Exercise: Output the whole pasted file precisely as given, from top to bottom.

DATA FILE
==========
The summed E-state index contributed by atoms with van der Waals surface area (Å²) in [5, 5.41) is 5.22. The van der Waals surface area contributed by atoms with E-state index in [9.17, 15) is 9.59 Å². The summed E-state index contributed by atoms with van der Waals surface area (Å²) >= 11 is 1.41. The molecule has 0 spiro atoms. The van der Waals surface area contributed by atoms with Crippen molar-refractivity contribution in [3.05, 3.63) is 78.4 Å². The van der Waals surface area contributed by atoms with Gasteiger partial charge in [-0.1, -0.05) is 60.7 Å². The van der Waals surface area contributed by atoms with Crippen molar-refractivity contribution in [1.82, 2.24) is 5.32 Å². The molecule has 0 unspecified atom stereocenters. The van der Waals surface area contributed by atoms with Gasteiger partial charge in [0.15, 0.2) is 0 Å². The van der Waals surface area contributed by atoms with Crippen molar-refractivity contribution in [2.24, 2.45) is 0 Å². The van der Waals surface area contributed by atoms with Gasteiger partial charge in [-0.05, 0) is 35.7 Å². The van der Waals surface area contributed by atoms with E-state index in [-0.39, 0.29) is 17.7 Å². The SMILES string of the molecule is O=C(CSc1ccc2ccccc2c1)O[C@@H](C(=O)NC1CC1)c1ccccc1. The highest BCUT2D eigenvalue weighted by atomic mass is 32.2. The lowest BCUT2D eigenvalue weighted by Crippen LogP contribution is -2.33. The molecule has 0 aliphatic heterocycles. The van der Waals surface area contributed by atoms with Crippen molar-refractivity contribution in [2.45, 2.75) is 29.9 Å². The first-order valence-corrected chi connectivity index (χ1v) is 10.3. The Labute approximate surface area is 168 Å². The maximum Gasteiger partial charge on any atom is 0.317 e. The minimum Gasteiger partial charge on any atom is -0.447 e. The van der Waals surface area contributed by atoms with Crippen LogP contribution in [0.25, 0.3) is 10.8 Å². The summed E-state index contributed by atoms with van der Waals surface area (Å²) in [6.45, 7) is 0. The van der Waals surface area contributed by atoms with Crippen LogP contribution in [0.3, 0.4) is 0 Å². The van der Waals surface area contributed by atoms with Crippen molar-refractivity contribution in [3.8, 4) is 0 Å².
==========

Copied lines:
The summed E-state index contributed by atoms with van der Waals surface area (Å²) in [5, 5.41) is 5.22. The van der Waals surface area contributed by atoms with E-state index in [9.17, 15) is 9.59 Å². The summed E-state index contributed by atoms with van der Waals surface area (Å²) >= 11 is 1.41. The molecule has 0 spiro atoms. The van der Waals surface area contributed by atoms with Crippen molar-refractivity contribution in [3.05, 3.63) is 78.4 Å². The van der Waals surface area contributed by atoms with Gasteiger partial charge in [-0.1, -0.05) is 60.7 Å². The van der Waals surface area contributed by atoms with Crippen molar-refractivity contribution in [1.82, 2.24) is 5.32 Å². The molecule has 0 unspecified atom stereocenters. The van der Waals surface area contributed by atoms with Gasteiger partial charge in [0.15, 0.2) is 0 Å². The van der Waals surface area contributed by atoms with Crippen molar-refractivity contribution in [2.24, 2.45) is 0 Å². The van der Waals surface area contributed by atoms with Gasteiger partial charge in [-0.05, 0) is 35.7 Å². The van der Waals surface area contributed by atoms with E-state index in [-0.39, 0.29) is 17.7 Å². The SMILES string of the molecule is O=C(CSc1ccc2ccccc2c1)O[C@@H](C(=O)NC1CC1)c1ccccc1. The highest BCUT2D eigenvalue weighted by atomic mass is 32.2. The lowest BCUT2D eigenvalue weighted by Crippen LogP contribution is -2.33. The molecule has 0 aliphatic heterocycles. The van der Waals surface area contributed by atoms with Crippen molar-refractivity contribution in [2.45, 2.75) is 29.9 Å². The first-order valence-corrected chi connectivity index (χ1v) is 10.3. The Labute approximate surface area is 168 Å². The maximum Gasteiger partial charge on any atom is 0.317 e. The minimum Gasteiger partial charge on any atom is -0.447 e. The van der Waals surface area contributed by atoms with Crippen LogP contribution in [0.25, 0.3) is 10.8 Å². The summed E-state index contributed by atoms with van der Waals surface area (Å²) in [6.45, 7) is 0. The van der Waals surface area contributed by atoms with Crippen LogP contribution in [0.3, 0.4) is 0 Å². The van der Waals surface area contributed by atoms with Crippen molar-refractivity contribution in [3.8, 4) is 0 Å².